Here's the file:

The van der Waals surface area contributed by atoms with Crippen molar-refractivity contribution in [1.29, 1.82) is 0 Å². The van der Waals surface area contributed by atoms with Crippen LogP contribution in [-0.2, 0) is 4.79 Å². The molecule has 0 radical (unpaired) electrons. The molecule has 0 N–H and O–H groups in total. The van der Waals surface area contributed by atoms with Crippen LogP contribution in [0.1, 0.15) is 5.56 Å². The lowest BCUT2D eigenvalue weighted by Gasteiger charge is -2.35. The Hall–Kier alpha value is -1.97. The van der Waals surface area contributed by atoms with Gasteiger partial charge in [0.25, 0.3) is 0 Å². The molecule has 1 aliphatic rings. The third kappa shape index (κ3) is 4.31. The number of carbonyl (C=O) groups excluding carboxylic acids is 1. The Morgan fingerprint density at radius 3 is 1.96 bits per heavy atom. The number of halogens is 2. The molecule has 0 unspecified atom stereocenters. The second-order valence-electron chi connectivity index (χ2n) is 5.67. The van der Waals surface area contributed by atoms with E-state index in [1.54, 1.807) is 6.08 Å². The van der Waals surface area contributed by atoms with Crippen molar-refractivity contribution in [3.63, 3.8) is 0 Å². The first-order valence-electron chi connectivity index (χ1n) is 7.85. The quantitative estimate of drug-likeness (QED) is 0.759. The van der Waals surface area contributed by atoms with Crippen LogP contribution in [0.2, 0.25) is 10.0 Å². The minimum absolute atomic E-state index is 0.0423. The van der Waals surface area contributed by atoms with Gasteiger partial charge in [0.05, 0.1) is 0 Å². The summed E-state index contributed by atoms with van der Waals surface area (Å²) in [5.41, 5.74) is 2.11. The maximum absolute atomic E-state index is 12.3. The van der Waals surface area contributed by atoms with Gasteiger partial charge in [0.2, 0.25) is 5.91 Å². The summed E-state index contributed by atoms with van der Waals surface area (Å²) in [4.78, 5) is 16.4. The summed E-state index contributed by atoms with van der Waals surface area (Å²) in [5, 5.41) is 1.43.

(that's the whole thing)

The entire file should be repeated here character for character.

The van der Waals surface area contributed by atoms with Crippen molar-refractivity contribution in [1.29, 1.82) is 0 Å². The van der Waals surface area contributed by atoms with Crippen LogP contribution in [-0.2, 0) is 4.79 Å². The molecule has 0 radical (unpaired) electrons. The molecule has 0 N–H and O–H groups in total. The van der Waals surface area contributed by atoms with Crippen LogP contribution in [0.1, 0.15) is 5.56 Å². The lowest BCUT2D eigenvalue weighted by Gasteiger charge is -2.35. The Hall–Kier alpha value is -1.97. The van der Waals surface area contributed by atoms with Gasteiger partial charge in [0.25, 0.3) is 0 Å². The molecule has 1 aliphatic rings. The third kappa shape index (κ3) is 4.31. The number of carbonyl (C=O) groups excluding carboxylic acids is 1. The Morgan fingerprint density at radius 3 is 1.96 bits per heavy atom. The number of halogens is 2. The molecule has 0 unspecified atom stereocenters. The second-order valence-electron chi connectivity index (χ2n) is 5.67. The van der Waals surface area contributed by atoms with E-state index in [1.54, 1.807) is 6.08 Å². The van der Waals surface area contributed by atoms with Crippen molar-refractivity contribution in [3.63, 3.8) is 0 Å². The first-order valence-electron chi connectivity index (χ1n) is 7.85. The quantitative estimate of drug-likeness (QED) is 0.759. The van der Waals surface area contributed by atoms with Crippen LogP contribution in [0.2, 0.25) is 10.0 Å². The minimum absolute atomic E-state index is 0.0423. The van der Waals surface area contributed by atoms with Gasteiger partial charge in [0.05, 0.1) is 0 Å². The summed E-state index contributed by atoms with van der Waals surface area (Å²) in [5.41, 5.74) is 2.11. The maximum absolute atomic E-state index is 12.3. The van der Waals surface area contributed by atoms with Gasteiger partial charge in [0.2, 0.25) is 5.91 Å². The summed E-state index contributed by atoms with van der Waals surface area (Å²) in [4.78, 5) is 16.4. The summed E-state index contributed by atoms with van der Waals surface area (Å²) in [5, 5.41) is 1.43.